One of the joys of visiting Bolivia is the chance to appreciate its colourful traditional dress and understand the rich and varied culture that permeates the entire country.
It is the indigenous heritage, dominated by the Quechua and Aymara communities, which provides the most recognisable symbols of Bolivian culture. Visitors to Lake Titicaca or the Tarabuco market near Sucre will encounter groups of women selling handicrafts in traditional peasant dress; colourful pleated skirts and shawls, topped with a 19th century European bowler hat.
The historic city of Potosí and its infamous Cerro Rico shows the glory and tragedy of Bolivia during the colonial era, whilst remote pockets of fascinating culture can be found on the edges of the Uyuni Salt Flats.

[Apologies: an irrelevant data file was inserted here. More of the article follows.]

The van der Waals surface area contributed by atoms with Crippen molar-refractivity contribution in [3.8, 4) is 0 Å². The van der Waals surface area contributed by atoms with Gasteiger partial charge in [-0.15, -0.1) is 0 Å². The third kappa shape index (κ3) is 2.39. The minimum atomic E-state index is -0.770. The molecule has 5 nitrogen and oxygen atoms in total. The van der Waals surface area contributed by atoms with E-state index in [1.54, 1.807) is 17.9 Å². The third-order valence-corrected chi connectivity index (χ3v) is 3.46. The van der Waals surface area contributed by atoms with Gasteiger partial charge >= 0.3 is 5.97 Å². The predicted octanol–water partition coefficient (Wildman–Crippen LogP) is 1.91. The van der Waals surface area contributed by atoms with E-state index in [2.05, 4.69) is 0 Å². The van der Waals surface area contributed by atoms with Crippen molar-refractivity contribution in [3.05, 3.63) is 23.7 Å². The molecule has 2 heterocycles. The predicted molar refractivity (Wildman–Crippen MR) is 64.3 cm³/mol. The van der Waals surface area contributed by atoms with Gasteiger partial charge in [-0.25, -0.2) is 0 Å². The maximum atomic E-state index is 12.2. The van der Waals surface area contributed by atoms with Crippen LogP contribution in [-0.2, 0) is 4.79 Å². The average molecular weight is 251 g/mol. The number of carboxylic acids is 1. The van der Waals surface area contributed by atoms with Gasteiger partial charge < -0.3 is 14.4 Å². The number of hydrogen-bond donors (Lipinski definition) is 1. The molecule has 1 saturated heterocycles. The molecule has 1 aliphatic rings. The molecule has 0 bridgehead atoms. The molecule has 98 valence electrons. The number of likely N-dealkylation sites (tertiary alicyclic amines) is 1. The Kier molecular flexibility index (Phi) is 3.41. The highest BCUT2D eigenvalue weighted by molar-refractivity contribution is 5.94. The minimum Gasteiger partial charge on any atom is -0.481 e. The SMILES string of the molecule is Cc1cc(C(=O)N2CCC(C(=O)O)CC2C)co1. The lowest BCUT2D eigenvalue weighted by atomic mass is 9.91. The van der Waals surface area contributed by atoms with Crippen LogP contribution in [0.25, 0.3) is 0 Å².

Another important outlet for indigenous culture is native folk music, featuring Andean flutes, panpipes, drums, bells and small stringed guitar-like instruments. The music regained popularity in the national consciousness following the popular revolution of 1952 and the collective efforts of the indigenous population to return their customs and culture to prominence. Visitors to Bolivia, and La Paz in particular, can enjoy folk music at nightly shows called peñas. These colourful and lively affairs range from traditional to rather touristy, but all offer a compelling night of Bolivian music, dance and story telling, usually accompanied with a typical Bolivian meal.
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